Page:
Who’s Responsible For Climate Change?

By:  Dhiraj Bomma
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Humans across the globe are trying to find ways they can reduce climate change. But, who really contributes the most towards the issue? Knowing what is causing global warming can help us, as consumers figure out the most effective way to help the climate. Some things people do to help the environment may not be as productive as others. For example, energy efficient light bulbs may not reduce CO2 emissions as much as reducing the usage of lightbulbs. 

The Carbon Disclosure Project reported that the top 100 air polluters were all coal and oil companies. The most greenhouse gas was produced by Aramco, a Saudi Arabian oil company. The majority of oil used in the US is for transportation. If people help reduce the use of oil in transportation, we would reduce the amount of CO2 we pollute into the air. We could reduce our usage of oil by carpooling, walking, taking public transport, or driving electric vehicles.

A big issue that will speed up greenhouse gas emissions in the near future is the development of countries such as China or India. An estimated 1.1 billion people in the world do not have access to electricity, as stated by the International Energy Agency. As more people in those countries gain the ability to use electricity for everyday tasks, the amount of power those countries need will increase. This means unless they have renewable energy sources in those countries, the amount of CO2 they release will only go up. A possible solution for this issue could be giving foreign aid to developing countries to be used on renewable energy sources. But until more renewable energy is available around the globe, CO2 emissions will continue to rise.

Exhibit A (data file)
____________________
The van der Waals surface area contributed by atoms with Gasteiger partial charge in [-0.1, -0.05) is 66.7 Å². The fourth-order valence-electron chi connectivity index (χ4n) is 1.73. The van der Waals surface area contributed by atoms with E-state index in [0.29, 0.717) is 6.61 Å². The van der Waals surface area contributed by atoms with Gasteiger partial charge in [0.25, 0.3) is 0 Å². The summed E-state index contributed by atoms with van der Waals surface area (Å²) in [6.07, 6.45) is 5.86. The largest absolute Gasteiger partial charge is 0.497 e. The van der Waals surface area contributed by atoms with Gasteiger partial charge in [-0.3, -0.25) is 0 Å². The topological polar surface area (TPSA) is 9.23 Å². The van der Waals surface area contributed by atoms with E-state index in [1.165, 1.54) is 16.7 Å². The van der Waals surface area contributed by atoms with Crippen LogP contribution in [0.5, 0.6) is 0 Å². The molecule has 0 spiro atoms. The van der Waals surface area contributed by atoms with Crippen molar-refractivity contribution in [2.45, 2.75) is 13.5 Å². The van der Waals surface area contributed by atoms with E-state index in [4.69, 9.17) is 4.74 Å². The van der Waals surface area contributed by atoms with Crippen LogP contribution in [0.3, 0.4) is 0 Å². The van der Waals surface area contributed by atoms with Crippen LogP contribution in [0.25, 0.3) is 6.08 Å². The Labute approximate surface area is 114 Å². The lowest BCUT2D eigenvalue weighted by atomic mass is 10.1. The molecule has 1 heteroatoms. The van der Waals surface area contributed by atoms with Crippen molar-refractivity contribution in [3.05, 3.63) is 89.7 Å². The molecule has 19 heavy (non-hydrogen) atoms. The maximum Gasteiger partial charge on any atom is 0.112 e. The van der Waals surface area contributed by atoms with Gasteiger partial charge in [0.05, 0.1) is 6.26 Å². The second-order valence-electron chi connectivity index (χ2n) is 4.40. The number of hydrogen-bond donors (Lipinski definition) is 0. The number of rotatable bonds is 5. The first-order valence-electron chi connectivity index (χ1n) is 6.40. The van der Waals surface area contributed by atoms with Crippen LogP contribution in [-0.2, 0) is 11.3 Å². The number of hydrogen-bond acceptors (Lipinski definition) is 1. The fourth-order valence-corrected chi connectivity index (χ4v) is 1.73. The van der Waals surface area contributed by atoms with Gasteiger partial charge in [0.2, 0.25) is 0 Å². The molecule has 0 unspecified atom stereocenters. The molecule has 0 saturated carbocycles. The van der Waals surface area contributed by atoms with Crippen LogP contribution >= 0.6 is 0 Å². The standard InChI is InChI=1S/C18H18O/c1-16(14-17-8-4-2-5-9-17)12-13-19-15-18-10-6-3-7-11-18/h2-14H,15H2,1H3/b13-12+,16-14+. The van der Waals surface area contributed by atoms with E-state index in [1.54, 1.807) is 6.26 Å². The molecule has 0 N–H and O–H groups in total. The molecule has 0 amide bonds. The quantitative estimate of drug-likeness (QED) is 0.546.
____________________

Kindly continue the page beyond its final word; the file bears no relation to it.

A huge contributor to CO2 emissions is the meat industry. It is responsible for about 15% of all greenhouse gas emissions in the world! As consumers, we directly influence how much meat is produced, as the supply will meet demand. If people reduce their meat consumption, the meat industry will respond by producing less meat, and ultimately releasing less greenhouse gasses into the atmosphere. Even reducing your meat consumption to a handful of meals a week, will drastically affect the amount of “demand” you generate for the meat industry. The average US consumer eats 222 pounds of meat a year according to the US Department of Agriculture. At a population of 329 million people, reducing meat consumption by 1% would reduce the amount eaten by about 730 million pounds.

The amount of CO2 emissions globally will only increase upwards, unless humans across the world start to reduce emissions. Many sources of pollution are solvable, but they will take time and effort to stop. We need to reduce our dependence on fossil fuels, and reduce our use of energy in general. We also need to reduce meat consumption, all while creating more sources of renewable energy to help support the energy needs of developing countries. These won’t be easy, but they will be necessary, if we want our Earth to be habitable for decades.